Snobbish protestations to the contrary, Stuxnet is a big deal in the cyber world. The little (computer) worm that targeted Iran's nuclear program and served as a middle-of-the-night, cold-sweat wake-up call for cybersecurity professionals the world over was not merely the opening shot in a cyber war, a recent Vanity Fair article argues.
It was a akin to the dropping of a nuclear weapon.
“Stuxnet is the Hiroshima of cyber war,“ Michael Joseph Gross writes in the article for the glossy monthly. “That is its true significance, and all the speculation about its target and its source should not blind us to that larger reality.“
Stuxnet has engendered its fair share of speculation. As for the culprit, the money's still on Israel or some combination of the United States and Israel. But the worm's revelation has also spurred debate in the cyber community. Was this truly the beginning of a global cyber war? Is talk of cyber war even helpful or only inflating and inflaming the rhetoric of IT security?
“In the end, the most important thing now publicly known about Stuxnet is that Stuxnet is now publicly known,“ Gross sums up the riddle of Stuxnet's impact. “That knowledge is, on the simplest level, a warning: America’s own critical infrastructure is a sitting target for attacks like this.“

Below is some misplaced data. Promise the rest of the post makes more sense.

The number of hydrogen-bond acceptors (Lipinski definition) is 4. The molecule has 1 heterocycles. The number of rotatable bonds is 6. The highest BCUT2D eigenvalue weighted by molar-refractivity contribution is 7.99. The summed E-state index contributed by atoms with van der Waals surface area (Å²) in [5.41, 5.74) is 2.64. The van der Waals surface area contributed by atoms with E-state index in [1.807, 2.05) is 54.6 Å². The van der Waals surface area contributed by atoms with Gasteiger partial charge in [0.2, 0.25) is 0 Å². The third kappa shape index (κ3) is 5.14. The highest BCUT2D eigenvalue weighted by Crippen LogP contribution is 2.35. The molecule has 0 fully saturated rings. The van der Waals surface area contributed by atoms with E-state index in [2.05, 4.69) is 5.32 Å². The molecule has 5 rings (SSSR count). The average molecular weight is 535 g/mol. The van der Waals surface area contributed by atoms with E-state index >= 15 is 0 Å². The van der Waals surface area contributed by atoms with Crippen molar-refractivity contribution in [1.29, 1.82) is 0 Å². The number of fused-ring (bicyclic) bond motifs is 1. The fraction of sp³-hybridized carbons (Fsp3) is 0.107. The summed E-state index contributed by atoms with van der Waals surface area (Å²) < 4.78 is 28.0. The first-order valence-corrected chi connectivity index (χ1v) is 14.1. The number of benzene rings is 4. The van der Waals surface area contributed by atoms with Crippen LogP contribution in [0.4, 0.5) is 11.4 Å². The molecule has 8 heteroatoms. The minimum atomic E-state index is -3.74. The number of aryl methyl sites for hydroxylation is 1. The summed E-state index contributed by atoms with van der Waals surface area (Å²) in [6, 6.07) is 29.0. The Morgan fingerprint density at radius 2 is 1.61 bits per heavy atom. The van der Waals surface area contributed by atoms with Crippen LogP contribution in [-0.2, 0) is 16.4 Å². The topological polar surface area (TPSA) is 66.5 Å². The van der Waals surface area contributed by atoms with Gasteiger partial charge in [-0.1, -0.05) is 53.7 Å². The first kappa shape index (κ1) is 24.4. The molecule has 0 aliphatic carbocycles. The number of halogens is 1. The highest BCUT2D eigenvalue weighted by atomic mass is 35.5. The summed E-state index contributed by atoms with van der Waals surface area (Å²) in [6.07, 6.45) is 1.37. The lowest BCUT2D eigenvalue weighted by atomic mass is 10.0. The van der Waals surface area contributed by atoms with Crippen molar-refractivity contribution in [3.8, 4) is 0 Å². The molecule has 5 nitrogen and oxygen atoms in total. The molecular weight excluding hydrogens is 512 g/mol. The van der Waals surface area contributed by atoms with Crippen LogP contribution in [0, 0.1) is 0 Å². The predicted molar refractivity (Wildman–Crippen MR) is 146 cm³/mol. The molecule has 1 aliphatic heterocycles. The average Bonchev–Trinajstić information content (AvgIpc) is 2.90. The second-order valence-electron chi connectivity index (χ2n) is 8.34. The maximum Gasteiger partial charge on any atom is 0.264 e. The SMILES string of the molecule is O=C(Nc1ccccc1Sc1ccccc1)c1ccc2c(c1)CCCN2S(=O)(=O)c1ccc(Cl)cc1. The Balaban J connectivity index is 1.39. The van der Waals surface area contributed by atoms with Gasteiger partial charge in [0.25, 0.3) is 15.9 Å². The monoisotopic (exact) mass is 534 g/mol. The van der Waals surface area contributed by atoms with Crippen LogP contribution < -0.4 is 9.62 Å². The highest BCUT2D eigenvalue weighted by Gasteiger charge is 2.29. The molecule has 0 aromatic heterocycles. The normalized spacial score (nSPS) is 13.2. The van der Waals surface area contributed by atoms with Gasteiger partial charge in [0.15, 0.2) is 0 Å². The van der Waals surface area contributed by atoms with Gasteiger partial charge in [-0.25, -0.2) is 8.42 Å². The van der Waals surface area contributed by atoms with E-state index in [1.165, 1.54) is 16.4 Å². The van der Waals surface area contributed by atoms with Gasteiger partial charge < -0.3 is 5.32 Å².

On the topic of cyber war, he calls Stuxnet the “first unattributable act of war.“
If cyber war comes, it will likely look like the war on terror, Gross writes, because of the slippery nature of the enemy.
“Cyber conflict makes military action more like a never-ending game of uncle, where the fingers of weaker nations are perpetually bent back,” he writes. “The wars would often be secret, waged by members of anonymous, elite brain trusts, none of whom would ever have to look an enemy in the eye.“
While some have decried the overwrought language and imagery of cyber war, Gross relies on a simple warning. “We have crossed a threshold,“ he writes, “and there is no turning back.“